How 'active' Is Active Travel?

Issue 95

Active travel, and active design, are subjects that have been around for a few years, but their influence on the way we deliver our schemes has grown significantly recently.

The key driver behind this movement is to increase activity, improve physical and mental wellbeing and ultimately reduce the burden on the NHS; but there are other benefits including reduction in carbon usage, increased air quality, improved connectivity between communities, and generally creating a nicer place to live.

As a Chartered Civil Engineer, I am acutely aware of the influence that I, and my colleagues, have in creating the infrastructure for the environment that we all live in. This is a privileged position, but also one that carries a massive responsibility. We have all seen the obvious results of bad design; dark underpasses and enclosed spaces that create security and safety issues; poor road layouts that lead to accidents; and the inclusion of materials in buildings that are not fit for purpose.

For the last 70 years or so, we have been responding to the growth in car ownership and their use by providing infrastructure that meets the needs of the increasing number of cars. But not only have we been making it easier to move around by car, we have, inadvertently, been making it more difficult to walk or cycle to the places we want to go to.

Across the country, 60% of car journeys are less than five miles, and in urban areas 40% are less than two miles. I am just as guilty of jumping in the car to “nip to the shops” as anybody. I drive to work everyday and sit behind a desk for 8 hours before going to the gym to get some exercise. What if I could safely cycle to where I wanted to go, secure my bike somewhere dry, and be able to get showered and changed before work? I could probably save myself the cost of the gym, get some fresh air, and take some time to clear my mind too.

The introduction of new Active Design standards and making Active Travel England into a statutory consultee in the planning process is the first step in a major change to the way we travel around and to our villages, towns, and cities. But it isn’t all about design, there needs to be a change in culture to make it work. I have seen it work in other countries, but where it does work, not only is the infrastructure for cyclists and pedestrians better, there is more respect between travellers too.

Lynas Engineers is an engineering design consultancy that focuses on the design of schemes that provide transport infrastructure, so this is a major issue for us, and one which we are embracing. Incorporating facilities for pedestrians, cyclists and disabled users is a primary consideration for the majority of our projects. Whether cycleways and footways in new residential sites; providing safe and accessible crossing points on existing junctions; or working with local authorities to develop active travel routes within the existing highway corridor – it is at the heart of how we work.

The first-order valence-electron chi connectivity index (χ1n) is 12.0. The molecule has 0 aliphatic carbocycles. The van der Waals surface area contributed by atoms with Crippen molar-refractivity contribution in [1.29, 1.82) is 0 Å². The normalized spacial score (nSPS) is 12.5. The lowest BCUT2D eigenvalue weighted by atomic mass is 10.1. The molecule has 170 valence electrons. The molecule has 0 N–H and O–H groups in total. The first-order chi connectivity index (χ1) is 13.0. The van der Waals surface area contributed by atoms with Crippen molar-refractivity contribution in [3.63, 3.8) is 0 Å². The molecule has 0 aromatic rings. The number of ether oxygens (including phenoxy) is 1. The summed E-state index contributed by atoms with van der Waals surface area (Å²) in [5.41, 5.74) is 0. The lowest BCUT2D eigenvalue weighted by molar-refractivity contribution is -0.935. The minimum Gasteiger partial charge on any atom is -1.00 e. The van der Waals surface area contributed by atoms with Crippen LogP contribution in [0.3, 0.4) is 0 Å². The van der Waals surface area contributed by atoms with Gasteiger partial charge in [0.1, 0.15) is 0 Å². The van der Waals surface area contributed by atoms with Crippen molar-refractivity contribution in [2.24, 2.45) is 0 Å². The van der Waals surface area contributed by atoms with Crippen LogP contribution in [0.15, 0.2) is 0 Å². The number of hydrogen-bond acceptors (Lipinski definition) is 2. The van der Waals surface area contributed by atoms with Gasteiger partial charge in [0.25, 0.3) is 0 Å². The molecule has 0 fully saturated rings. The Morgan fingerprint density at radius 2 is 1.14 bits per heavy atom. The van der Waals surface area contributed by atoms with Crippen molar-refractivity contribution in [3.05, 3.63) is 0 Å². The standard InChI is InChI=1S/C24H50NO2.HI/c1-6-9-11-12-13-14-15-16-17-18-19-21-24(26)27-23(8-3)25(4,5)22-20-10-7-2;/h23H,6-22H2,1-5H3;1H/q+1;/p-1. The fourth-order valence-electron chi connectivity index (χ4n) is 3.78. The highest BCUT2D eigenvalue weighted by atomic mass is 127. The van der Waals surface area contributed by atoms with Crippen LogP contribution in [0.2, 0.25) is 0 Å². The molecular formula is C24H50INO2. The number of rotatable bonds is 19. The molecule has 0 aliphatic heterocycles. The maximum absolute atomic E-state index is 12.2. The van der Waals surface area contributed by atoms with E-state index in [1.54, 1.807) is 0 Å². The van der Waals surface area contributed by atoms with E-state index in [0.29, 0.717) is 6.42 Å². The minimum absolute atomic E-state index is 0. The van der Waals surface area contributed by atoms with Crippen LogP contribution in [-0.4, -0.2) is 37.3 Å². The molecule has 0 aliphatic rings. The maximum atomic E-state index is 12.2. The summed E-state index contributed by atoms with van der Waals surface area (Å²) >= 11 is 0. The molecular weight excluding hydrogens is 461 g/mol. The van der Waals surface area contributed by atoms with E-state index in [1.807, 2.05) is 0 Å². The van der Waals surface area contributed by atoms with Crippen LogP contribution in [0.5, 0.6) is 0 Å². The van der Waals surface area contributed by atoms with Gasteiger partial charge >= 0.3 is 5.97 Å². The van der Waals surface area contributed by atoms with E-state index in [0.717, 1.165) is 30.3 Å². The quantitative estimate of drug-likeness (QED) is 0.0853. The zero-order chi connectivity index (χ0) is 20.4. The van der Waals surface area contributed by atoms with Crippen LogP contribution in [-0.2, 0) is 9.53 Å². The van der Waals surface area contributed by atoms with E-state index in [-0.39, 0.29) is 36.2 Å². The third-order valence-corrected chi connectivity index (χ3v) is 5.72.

But these schemes cannot be built in isolation. There needs to be a wider consideration of connectivity between communities and to amenities; there is no advantage in providing a brand new residential estate with lots of space for cyclists and pedestrians if they then need to share busy road space with HGVs and cars to be able to get to the nearest shops, school or train station. Perhaps this is where Active Travel England can influence the planning process and ensure that wider benefits are realised, but it is up to local authorities to ensure that developer funding is actually spent on delivering these improvements.

The announcement of £200 million in funding for active travel schemes earlier this year is very welcome, but it needs to spent in the right places and on the right schemes. We are obviously constrained by space, especially in built-up areas, but if we want to provide effective, usable infrastructure we need to consider the right solution for the right location. We’ve all seen the photos of a 3m long cycle lane that ends at a brick wall – these examples do nothing to improve the opinion that we don’t take cycling seriously in the UK.

We have started to see active travel funding being better spent in the northeast – with some interesting and expansive schemes being developed. Whilst the team at Lynas Engineers are excited to be developing some with local authorities – there is still work to be done in changing the shift towards full and proper integration in other areas too. Whilst the desire may be there to improve active travel, until walking or cycling is seen as a logical, viable, and desirable alternative to using private vehicles, there is still work to be done.

Rob Lynas l

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